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Have you been a victim of churning?

Posted by Jennifer P. Farrar | Jan 26, 2020 | 0 Comments

Churning is a manipulative and deceptive practice in violation that violates Section 10(b), Rule 10b-5 thereunder, and FINRA Rules 2020 and 2010. It is fraudulent conduct that occurs when: (i) a registered representative controls trading activity in an account, (ii) the level of activity in the account is inconsistent with the customer's objectives and financial situation, and (iii) the registered representative acts with intent to defraud or a reckless disregard for the customer's interests.

FINRA Rule 2111 governs suitability, and provides, in part, that a broker-dealer or associated person must “have a reasonable basis to believe that a recommended transaction or investment strategy involving a security or securities is suitable for the customer, based on the information obtained through the reasonable diligence of the [firm] or associated person to ascertain the customer's investment profile.” Pursuant to FINRA Rule 2111, a broker must have reasonable grounds to believe that the number of recommended transactions within a particular period is not excessive and unsuitable for the customer.

Excessive trading occurs, and is unsuitable, when a registered representative has actual or de facto control over trading in an account and the level of activity in that account is inconsistent with the customer's investment objectives and financial situation. A violation of FINRA Rule 2111 is also considered to be a violation of FINRA Rule 2010 which requires an associated person to “observe high standards of commercial honor and just and equitable principles of trade.”

Possible Signs of Churning:

  • Lots of trading activity – Frequent in-and-out purchases and sales of securities that are inconsistent with the customer's investment goals or otherwise questionable may be evidence of churning. Excessive trading usually stems from a broker's desire to make money.  To make money, the broker must place trades.  To the broker, it makes no difference whether the trade benefits your bottom line, because the broker makes his money via the commission generated by the trade.  The more the costs of your trading activity rises, however, the higher your returns must be to outpace those costs.  Further, there is a point at which the cost of the trading activity is so excessive that it is improbable – if not impossible – for you to break even or make money.  That is, at some level your costs are so high that even the most successful of trades cannot keep pace.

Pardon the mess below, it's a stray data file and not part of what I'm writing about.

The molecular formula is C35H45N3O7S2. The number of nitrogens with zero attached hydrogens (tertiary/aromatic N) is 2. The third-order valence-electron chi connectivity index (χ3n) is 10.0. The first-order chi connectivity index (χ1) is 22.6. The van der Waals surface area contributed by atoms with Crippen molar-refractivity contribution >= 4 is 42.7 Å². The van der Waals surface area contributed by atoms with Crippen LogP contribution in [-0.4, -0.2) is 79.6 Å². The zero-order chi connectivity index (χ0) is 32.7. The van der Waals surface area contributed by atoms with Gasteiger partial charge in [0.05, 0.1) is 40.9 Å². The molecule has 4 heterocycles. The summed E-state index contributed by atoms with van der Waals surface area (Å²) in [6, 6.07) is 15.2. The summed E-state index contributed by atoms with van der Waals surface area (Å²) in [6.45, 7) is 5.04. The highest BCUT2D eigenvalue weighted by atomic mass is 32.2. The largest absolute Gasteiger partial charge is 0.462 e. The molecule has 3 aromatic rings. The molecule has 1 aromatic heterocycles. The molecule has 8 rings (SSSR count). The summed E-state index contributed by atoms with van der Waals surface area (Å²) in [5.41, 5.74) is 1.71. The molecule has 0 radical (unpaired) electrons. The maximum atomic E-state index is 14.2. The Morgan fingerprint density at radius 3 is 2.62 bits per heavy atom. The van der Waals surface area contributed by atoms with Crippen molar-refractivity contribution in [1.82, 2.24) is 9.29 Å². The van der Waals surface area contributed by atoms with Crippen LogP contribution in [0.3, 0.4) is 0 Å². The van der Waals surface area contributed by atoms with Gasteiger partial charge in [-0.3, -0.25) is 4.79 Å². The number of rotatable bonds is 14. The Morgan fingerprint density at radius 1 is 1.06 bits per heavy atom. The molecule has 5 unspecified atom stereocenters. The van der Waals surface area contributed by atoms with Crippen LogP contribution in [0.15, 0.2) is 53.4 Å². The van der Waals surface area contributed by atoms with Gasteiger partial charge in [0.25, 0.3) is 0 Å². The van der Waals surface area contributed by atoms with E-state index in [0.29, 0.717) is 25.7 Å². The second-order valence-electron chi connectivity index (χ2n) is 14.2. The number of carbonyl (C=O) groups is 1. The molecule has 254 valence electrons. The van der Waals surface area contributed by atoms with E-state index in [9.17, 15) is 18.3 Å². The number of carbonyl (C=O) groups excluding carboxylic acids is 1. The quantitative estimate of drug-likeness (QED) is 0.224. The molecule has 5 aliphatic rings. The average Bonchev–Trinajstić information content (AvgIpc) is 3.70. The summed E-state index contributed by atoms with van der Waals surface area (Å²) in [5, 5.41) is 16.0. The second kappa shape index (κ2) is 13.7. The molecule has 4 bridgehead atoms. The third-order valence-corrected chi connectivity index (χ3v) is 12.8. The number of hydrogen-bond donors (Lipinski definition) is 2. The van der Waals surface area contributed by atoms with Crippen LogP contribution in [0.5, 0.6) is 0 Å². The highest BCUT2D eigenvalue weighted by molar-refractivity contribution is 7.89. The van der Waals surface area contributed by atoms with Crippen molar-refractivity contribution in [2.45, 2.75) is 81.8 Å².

• A flurry of trade confirmations – A trade confirmation is the brokerage firm's official communication regarding a trade. Confirmations may be paper or electronic, just like the receipt you receive from the cash register when you purchase groceries.  The confirmation records information about the trade, such as the date, price, commission, fees, and settlement terms.  The confirmation will note whether the trade is “solicited” or “unsolicited.”  Read the confirmation carefully so you are not confused.  First, there are other account activities, such as reinvestment of dividends or payment of proceeds, which may generate a confirmation (i.e., the brokerage firm's receipt), but have nothing to do with a trade, aka buy or sell of a security.  Second, some firms may mark a trade “unsolicited,” but in the absence of such designation the trade is assumed to be “solicited.”
  • “Unsolicited” Trades – A trade is marked solicited or unsolicited based upon the circumstances. Generally, a solicited trade is one recommended or suggested by the broker.  In contrast, an unsolicited trade is one that you requested or which was your idea.  A brokerage firm's system of supervision typically provides for closer scrutiny of trades recommended by the broker.  Therefore, if a broker is engaging in excessive trading, she may mark trades as “unsolicited” to avoid scrutiny.

What should you do if you have questions or concerns about your account?

  • If you see a mistake or have a question, raise your concern as soon as possible with your broker. Do not be intimidated or misled.  Similarly, do not feel embarrassed.  It is better to feel silly for having asked a question, than to feel like a fool because you sat silently and were scammed.
  • If you continue to have any questions or concerns, then contact your broker's supervisor or compliance department to discuss it further.
  • If you make a complaint about trades in your account, do it in writing and keep copies of everything.
  • Take notes of conversations regarding concerns about your account, including the names and dates of people with whom you spoke and what they told you.
  • If you feel like you are getting the runaround from the brokerage firm, then you can contact FINRA, the SEC, or your local securities regulator. Remember, however, that the resources of these agencies are limited, and they often act slowly.  Thus, you would be wise to speak with a securities attorney.  You can contact Farrar Law, PLLC, and receive a free consultation.  Farrar Law, PLLC, accepts cases, both small and large, on a contingency basis.

About the Author

Jennifer P. Farrar

Effective advocacy.  Sensible advice. Jennifer is the proprietor of Farrar Law, PLLC.  She attended Rollins College in Winter Park, Florida, where she received her Bachelor of Arts, summa cum laude.  Jennifer received her Juris Doctor, cum laude, from DePaul University College of Law in Chicag...


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Thank you for visiting the Farrar Law PLLC site. I intend to provide general information, which should not be construed as legal advice at all. If you are looking for advice on a specific matter, please contact me directly for a free consultation.